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Are Low Testosterone Drugs Worth The Risks?

MIAMI (CBSMiami) -- For millions of men trying to fight the effects of aging, there's a drug that claims to make you stronger, smarter, and more virile but is it worth the risk?

An Androgel commercial and website encourage men to try testosterone replacement drugs.

"I thought well it might be something good for me," said Edward Downes. "So with that ya know I decided why not give it a shot."

But after about two years of using Androgel, 51-year old Downes had a stroke, which he blames on the drug.

"I was in a lot of pain, dizziness, confusion," said Downes.

He's still struggling to recover and now plans to sue.

Scott Levensten is Downes lawyer. "We believe there's an egregious failure to warn in the package insert, in the television advertising and had Mr. Downes known of the risk of heart attack and stroke, he never would have taken this product."

Androgel defends its product saying it has "more than ten years of clinical, safety data." And "the known therapeutic risks are well documented in prescribing labels."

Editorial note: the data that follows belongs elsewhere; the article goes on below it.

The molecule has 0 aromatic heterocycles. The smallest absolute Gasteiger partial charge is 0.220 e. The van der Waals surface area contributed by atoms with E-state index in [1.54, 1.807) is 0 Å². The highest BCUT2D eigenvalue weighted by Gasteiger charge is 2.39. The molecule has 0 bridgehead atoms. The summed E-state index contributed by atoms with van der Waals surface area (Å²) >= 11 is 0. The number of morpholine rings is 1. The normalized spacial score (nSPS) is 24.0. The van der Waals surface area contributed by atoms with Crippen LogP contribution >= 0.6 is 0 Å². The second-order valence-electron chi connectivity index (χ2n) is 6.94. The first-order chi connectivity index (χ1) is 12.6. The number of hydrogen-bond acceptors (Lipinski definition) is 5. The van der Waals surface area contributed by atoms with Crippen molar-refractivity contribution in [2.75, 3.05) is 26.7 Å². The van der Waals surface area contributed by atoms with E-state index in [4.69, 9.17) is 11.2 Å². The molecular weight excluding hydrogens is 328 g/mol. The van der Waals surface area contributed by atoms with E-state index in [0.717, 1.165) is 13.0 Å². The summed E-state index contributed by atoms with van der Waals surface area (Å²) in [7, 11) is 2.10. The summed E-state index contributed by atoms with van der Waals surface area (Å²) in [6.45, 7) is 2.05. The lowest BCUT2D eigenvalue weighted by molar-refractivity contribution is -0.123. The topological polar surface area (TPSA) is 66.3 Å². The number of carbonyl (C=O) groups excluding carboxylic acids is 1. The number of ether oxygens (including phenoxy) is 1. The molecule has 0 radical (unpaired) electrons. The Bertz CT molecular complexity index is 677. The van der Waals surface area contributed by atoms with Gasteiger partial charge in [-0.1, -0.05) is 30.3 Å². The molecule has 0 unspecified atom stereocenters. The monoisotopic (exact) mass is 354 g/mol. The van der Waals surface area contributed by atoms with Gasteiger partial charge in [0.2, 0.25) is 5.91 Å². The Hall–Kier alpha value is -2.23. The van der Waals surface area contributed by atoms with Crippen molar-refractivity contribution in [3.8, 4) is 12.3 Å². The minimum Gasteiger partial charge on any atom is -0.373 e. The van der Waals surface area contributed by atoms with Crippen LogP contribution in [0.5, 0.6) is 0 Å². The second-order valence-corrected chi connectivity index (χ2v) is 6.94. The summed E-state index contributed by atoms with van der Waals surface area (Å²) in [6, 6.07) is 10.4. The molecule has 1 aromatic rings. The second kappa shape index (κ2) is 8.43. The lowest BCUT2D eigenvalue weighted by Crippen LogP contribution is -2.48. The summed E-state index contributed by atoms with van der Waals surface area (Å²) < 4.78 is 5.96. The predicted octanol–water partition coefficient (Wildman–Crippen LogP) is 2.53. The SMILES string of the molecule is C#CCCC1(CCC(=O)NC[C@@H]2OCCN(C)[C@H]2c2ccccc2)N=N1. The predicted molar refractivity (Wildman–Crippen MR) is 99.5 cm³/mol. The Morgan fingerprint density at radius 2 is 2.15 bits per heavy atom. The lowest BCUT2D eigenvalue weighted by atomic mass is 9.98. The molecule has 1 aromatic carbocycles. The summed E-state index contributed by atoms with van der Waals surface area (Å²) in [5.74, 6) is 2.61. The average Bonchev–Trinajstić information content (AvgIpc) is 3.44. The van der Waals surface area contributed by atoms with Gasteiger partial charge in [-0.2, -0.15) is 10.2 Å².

CBS4 News found that Androgel product information does mention blood clots and hypertension as side effects.

Recent studies have found that Androgel and other testosterone products doubled the risk of heart attack in men over 65 and in younger men with a history of heart disease possibly due to increased production of red blood cells.

"For the men who qualify, giving them testosterone has had a remarkable changes in their life," said Dr. Paul Savage.

"It's not a super-drug. It needs to be carefully given to the appropriate patient," insisted Dr. Daniel Yadagar, a cardiologist. He urges  caution with hormone replacement therapy.

"I'm looking at the other cardiovascular risk factors. Is this patient diabetic? Is this patient smoking, overweight and try to work on those modifiable risk factors," said Yadagar.

"I want them to stop prescribing it to anybody and everybody," said Stephen Nichols, who used testosterone replacement therapy for years, even after he had a heart attack.

"He kept prescribing it and I kept taking it," said Nichols.

Legal experts are calling for everything from placing warning labels on the box to pulling the product completely.

Besides Androgel, there are at least eight other products named in lawsuits. The FDA has issued a statement about testosterone drugs saying it is now going to investigate the cardiovascular risks but it has not recommended that people stop using the products.


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